For the 10th time in a row, on March 28th, French trade unions called for demonstrations against the pension reform which plans to shift the legal retirement age to 64 in 2030 and to accelerate the extension of the contribution period to 43 years from 2027. This reform was adopted on March 16th by way of Article 49.3 of the Constitution, which allows the government to „forcibly pass” a law without needing an absolute majority in the National Assembly. 

Since three quarters of the French people are against this measure, this passage by force has crystallised the anger of the population. The words of President Emmanuel Macron too. On Tuesday March 21st, shortly before the demonstration, he declared that the „crowd” in the street had „no legitimacy in front of the people who express themselves sovereignly through their elected representatives”. 


He failed to mention that the latter had not been able to vote for or against the bill because of the use of Article 49.3, and that a motion of censure presented by the opposition failed by only nine votes. After his televised appearance, polls have shown that more than 70% of the people who had watched were convinced by the president’s intervention, who was trying to justify the need for this reform. In the demonstrations, Emmanuel Macron is depicted in full regalia as King Louis XVI, who was executed in 1793 during the French Revolution. To add insult to injury, on March 28th the French president was due to welcome King Charles III to the Château de Versailles. The visit was eventually cancelled due to the unrest in France.

The president’s arrogant tone, his disdain for the „crowd”, his solitary practice of power, ignoring the unions, all these had already been decried by his opponents and by the French people during the „yellow vests” movement that started in October 2018, following the increase in the price of car fuel and during the Covid-19 pandemic. 

During his re-election in 2022 against Marine Le Pen, the candidate of the far-right party, Le Rassemblement National, Emmanuel Macron had promised to have understood that he had to review his method of governing.  „The French are tired of reforms that come from above,” he said a few weeks later.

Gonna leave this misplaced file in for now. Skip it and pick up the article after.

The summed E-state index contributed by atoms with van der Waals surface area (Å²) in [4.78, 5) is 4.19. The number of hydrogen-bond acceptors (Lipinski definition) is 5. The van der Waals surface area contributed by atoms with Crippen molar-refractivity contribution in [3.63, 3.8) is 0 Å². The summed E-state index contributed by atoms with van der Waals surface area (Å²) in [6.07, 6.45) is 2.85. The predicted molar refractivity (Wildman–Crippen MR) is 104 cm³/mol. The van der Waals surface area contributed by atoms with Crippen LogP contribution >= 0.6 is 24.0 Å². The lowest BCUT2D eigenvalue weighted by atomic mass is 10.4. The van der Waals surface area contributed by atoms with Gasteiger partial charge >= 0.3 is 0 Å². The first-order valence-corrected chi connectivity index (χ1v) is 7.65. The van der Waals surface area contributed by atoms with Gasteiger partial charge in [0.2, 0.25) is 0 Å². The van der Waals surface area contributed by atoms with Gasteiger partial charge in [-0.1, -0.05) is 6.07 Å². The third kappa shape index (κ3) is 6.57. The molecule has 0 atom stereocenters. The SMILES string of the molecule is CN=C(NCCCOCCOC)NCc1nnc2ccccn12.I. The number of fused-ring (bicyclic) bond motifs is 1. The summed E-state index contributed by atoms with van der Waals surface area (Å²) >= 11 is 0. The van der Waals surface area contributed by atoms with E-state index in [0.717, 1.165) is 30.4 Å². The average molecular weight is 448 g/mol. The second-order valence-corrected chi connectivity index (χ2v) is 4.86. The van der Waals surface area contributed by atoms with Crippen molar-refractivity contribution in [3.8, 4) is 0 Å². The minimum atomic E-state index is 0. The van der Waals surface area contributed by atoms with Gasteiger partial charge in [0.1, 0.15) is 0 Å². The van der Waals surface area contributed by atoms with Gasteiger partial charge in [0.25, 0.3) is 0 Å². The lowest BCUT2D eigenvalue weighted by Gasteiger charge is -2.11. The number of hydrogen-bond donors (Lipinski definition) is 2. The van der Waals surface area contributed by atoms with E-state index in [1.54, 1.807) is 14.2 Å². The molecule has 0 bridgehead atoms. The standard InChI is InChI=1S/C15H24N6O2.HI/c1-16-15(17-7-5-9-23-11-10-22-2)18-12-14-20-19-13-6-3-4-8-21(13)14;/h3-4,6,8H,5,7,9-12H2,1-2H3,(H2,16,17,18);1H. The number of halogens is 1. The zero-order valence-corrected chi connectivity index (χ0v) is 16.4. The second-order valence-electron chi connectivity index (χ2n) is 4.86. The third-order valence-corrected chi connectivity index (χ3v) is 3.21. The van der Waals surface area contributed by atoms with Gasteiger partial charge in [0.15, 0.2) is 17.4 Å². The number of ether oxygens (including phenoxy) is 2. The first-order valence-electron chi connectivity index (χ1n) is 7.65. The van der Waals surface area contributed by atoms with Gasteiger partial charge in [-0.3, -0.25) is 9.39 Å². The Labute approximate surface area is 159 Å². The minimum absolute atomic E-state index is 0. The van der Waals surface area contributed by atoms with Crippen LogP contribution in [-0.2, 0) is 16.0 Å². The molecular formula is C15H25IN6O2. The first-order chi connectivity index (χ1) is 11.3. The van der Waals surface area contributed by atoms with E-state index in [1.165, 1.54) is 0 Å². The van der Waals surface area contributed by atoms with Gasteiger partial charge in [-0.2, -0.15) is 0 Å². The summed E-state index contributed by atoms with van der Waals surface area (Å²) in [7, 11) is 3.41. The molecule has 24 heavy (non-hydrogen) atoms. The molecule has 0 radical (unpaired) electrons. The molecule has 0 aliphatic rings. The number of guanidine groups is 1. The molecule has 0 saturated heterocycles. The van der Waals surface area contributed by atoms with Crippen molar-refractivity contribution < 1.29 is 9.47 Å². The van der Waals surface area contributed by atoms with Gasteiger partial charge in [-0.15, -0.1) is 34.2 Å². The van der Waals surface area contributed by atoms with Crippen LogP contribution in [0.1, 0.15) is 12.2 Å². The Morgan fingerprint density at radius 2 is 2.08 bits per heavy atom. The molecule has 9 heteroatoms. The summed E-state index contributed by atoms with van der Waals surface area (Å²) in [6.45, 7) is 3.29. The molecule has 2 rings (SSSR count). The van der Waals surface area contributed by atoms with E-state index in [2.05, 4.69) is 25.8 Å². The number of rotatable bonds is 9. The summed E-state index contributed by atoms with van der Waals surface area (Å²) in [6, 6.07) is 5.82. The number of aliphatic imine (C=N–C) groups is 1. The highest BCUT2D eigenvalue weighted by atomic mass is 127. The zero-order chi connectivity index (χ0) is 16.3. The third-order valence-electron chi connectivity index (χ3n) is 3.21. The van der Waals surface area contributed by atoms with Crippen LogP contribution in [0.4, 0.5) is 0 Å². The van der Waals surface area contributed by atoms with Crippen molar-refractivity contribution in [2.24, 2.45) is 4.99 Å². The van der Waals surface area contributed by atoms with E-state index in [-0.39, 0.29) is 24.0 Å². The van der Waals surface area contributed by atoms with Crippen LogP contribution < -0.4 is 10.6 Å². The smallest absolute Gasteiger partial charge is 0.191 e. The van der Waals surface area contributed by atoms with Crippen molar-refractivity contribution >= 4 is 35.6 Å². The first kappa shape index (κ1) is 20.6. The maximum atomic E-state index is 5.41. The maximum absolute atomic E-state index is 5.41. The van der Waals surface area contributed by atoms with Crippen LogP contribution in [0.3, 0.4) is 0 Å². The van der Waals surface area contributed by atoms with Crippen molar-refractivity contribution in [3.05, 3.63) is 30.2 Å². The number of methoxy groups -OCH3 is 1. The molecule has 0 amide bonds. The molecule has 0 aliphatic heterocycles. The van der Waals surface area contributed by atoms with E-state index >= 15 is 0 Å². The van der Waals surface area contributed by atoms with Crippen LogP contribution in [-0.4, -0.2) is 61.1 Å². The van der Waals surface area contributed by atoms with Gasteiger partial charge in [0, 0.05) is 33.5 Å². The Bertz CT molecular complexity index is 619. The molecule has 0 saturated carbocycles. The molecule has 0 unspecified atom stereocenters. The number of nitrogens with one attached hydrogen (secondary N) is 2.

The day after the results of the second round of the 2022 presidential elections, Pierre Rosanvallon, a specialist in the history of democracy and the French political model, said on France Inter radio: „If the current president has become a great professional diplomat (…), he is still a not very advanced student in terms of listening to society, and if we had to put him on a track for personal progress in the coming years, it would be in this area, that of listening, empathy and sensible understanding of citizens”.  If the president would not make progress in this area, the historian warned, it would be „in the streets and through outbreaks of violence that a whole range of anger and frustration could manifest itself”. 

Pierre Ronsavallon was obviously not listened to by the President of the Republic. 

Behind this rather late mobilisation of French youth on the issue of pensions, there is an aspiration for more democracy, for a renewal of the exercise of one’s power as a citizen, which cannot be limited to voting and elections. For Pierre Rosanvallon, democracy cannot be summed up by showing up at ballot boxes every five years. The State must be an actor of consultation.

Yet France, like other European countries, is suffering from a crisis of representation. A gulf separates elected representatives from citizens. French voters systematically vote to block the extreme right and not for a programme, out of conviction or ideology. Absenteeism is constantly increasing and candidates are only elected by a minority of citizens. 


This crisis of our democratic systems is, in the end, the most serious threat. If European countries like France fail to keep their democracy alive and sink into an authoritarianism which is far from the ideals that guided the creation of a European community after the Second World War, they risk going down into abyss. 

Iran is already delighted to see the European country usually preaching on human rights sinking into chaos and ironically called on France on March 24th to avoid violence and to „listen” to the demonstrators. According to a recent Ifop/Fiducial poll for the JDD and Sud Radio, it is also the extreme right, Rassemblement National, which is strengthened by this current protest, and by the exercise of power by a president who clearly no longer seems to represent all French people. 

The fate of the reform is now in the hands of the Constitutional Council, which will determine whether its content and the way in which it was debated comply with the Constitution. The mobilisation does not seem to be running out of steam. Every day, spontaneous rallies happen in major cities. President Emmanuel Macron’s second term in office has only just begun, but announces itself long and complicated.